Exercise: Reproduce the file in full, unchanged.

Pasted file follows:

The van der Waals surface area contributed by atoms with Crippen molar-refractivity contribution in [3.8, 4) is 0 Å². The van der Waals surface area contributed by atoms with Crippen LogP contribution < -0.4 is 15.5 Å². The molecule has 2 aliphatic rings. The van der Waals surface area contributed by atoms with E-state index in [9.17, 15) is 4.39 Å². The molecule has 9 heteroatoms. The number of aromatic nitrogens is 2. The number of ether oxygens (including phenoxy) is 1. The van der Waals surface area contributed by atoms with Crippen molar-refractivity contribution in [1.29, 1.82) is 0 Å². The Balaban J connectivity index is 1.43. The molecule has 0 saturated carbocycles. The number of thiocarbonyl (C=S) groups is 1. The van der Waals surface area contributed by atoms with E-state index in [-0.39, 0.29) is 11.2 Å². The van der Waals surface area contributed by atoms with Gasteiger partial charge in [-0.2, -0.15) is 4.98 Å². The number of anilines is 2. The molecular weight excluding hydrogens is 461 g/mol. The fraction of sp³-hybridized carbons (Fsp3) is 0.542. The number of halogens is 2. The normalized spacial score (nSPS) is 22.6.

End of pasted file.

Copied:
The van der Waals surface area contributed by atoms with Crippen molar-refractivity contribution in [3.8, 4) is 0 Å². The van der Waals surface area contributed by atoms with Crippen LogP contribution < -0.4 is 15.5 Å². The molecule has 2 aliphatic rings. The van der Waals surface area contributed by atoms with E-state index in [9.17, 15) is 4.39 Å². The molecule has 9 heteroatoms. The number of aromatic nitrogens is 2. The number of ether oxygens (including phenoxy) is 1. The van der Waals surface area contributed by atoms with Crippen molar-refractivity contribution in [1.29, 1.82) is 0 Å². The Balaban J connectivity index is 1.43. The molecule has 0 saturated carbocycles. The number of thiocarbonyl (C=S) groups is 1. The van der Waals surface area contributed by atoms with E-state index in [-0.39, 0.29) is 11.2 Å². The van der Waals surface area contributed by atoms with Gasteiger partial charge in [-0.2, -0.15) is 4.98 Å². The number of anilines is 2. The molecular weight excluding hydrogens is 461 g/mol. The fraction of sp³-hybridized carbons (Fsp3) is 0.542. The number of halogens is 2. The normalized spacial score (nSPS) is 22.6.